Solutions to the Foreclosure Crisis without Legislation
By Susan Ozawa
October 20, 2010 - 3:41pm ET
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Congress out of session with a crisis on our hands? What can we do without passing legislation to address rampant fraud in processing foreclosures?
Dean Baker makes a good point; respecting the veracity of documents and the legally requisite paperwork on all outstanding debts and securities is a matter of obeying the law not amending it. Circumvention of the law for expedience to generate short-term returns led to standard practices that are illegal. This provides no basis for an argument to change the law to make the problematic and haphazard practices legal. The question is enforcement. Unfortunately, it’s not that simple. Who needs to be demanding veracity? At what stage in the titling, securitization, investment or recovery phase of the life of the mortgage? From whom, servicers alone? And how do we get these entities to make these demands?
Conyers, Grayson, et al. had the right idea pursuing government agencies with a role in this fraud, e.g. GMAC, Fannie and Freddie. Releasing the offending robo signers and frauds pursuing foreclosure from these agencies’ payrolls is a great start. But this is the tip of the iceberg; fraud and problematic practices in the foreclosure process reflects rampant problems with the titling process and we should be pushing for an internal audit of all troubled loans we are holding in our government portfolio in one form or another. Brown, et al. have pushed for the White House to support a foreclosure moratorium and is the right thing to do but it has been unsuccessful.
Why: The government owns or is on the hook for quite a large share of the loans and securities attached to the US securitized mortgages outstanding. This is part of the problem and part of the solution. This is why Shaun Donovan and Tim Geithner are taking positions inconsistent with the goals of their own program, HAMP, on the implications of slowing the rate of foreclosures. See Baker on this here. The US government has too much stake as investors in this market to really want to shake it down in the short-term but in the long-term we have the most to lose by propping up an inflated set of assets and paying dearly to do so into perpetuity by way of a financial sector burdened by NPLs and a subsequent stagnant economy.
As far as a strategy goes, pressuring agencies that have a role as investors, issuers or guarantors of any and all distressed mortgage products, agencies which have the authority already to require legal documentation on these products, is, perhaps, the best multipronged non-legislative strategy out there for the longer-term. Some make better targets than others. The Fed invests in MBS (they’re unwinding their position in bailout investments but MBSs still comprised over $1078 billion of the Fed’s portfolio at the end of September), and by association, they also have a stake in AIG which is loaded with CDSs dependent on the market's view of banks balance sheets with these assets on them. The Fed and Treasury are not going to take a hit to market value of their holdings lightly, and they certainly won’t provoke that happening themselves. Treasury is funding HAMP alongside HUD, which has more of a political stake in solving the foreclosure crisis than a financial one, and of course, then there’s Fannie and Freddie. We could push for these agencies to pursue self-imposed internal audits of all the distressed properties they have in their various portfolios. This would run up against the Fed’s portfolio strategy and the holdings Treasury is trying to unwind from TARP—AIG needs to be behind us completely for that, also the Fed is still holding commercial paper from firms presumably holding structured assets. The Fed is also still holding commercial real estate backed securities. These all need to be unwound first before expecting the heads of these agencies and the White House to be on-board for serious writedowns caused by writeoffs on unrecoverable assets. (Treasury's sell-off of AIG shares is not expected to start until 2011.)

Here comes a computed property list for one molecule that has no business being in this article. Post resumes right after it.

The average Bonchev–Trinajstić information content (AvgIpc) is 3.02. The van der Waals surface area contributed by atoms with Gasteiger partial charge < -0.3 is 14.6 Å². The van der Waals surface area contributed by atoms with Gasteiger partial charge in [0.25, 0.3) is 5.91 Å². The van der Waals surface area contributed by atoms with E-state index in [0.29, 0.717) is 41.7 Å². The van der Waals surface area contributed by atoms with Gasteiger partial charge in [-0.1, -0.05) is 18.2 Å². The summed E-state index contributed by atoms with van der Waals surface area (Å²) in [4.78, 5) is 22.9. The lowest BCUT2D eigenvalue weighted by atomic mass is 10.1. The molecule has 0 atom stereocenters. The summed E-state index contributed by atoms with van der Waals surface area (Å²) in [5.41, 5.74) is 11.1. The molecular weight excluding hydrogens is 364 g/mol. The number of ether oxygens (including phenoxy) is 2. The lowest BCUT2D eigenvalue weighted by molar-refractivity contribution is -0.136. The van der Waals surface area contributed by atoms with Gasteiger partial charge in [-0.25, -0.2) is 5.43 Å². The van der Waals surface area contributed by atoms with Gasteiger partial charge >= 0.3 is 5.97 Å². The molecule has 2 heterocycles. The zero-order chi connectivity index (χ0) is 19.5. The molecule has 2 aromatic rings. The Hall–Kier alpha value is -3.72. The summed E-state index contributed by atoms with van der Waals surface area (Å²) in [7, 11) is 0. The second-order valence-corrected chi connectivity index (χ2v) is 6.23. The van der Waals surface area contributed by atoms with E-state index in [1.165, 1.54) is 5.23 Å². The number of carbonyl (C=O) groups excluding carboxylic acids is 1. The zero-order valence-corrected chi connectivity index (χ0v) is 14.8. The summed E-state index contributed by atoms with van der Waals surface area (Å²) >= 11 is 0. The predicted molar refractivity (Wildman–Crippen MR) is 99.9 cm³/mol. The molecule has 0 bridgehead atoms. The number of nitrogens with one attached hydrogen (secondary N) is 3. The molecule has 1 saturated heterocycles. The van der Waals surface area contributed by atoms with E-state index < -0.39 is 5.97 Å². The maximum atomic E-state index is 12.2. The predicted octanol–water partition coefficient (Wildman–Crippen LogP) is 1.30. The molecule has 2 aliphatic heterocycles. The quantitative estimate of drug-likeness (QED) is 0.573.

What we are left with, without a legislative impetus, by way of strategy is supporting and championing lawsuits by individuals (ideally a highly publicized class action) against a lender that is foreclosing on them without proper documentation to do so. The ACLU is going after the courts themselves but since the courts are doing their best and have no financial or political support from the federal government to do much more than muddle through, I think ACLU’s strategy could backfire on them. Their target has no money and nothing to gain materially from what they are processing, although the org can be commended for being pragmatic and working all the angles available to them.
Once AIG is sold off in its entirety and the Fed’s portfolio unwound we should pounce on Fannie and Freddie to audit their holdings. The problem is that Treasury and the Fed won’t sell off until the market value of their holdings increases, and that won’t happen until this foreclosure fraud settles down, which it won’t on its own fruition. Thus, the paradox of the bailout operations continues. The US government has too many conflicts of interest and cannot expect to really make money off our bailout without deceiving markets about the value of those holdings. Expect the market cheerleading to continue.
In the meantime, what can you do? Look out for word of a class action lawsuit you or someone going through foreclosure you know can join and demand your bank show you your mortgage using this site.
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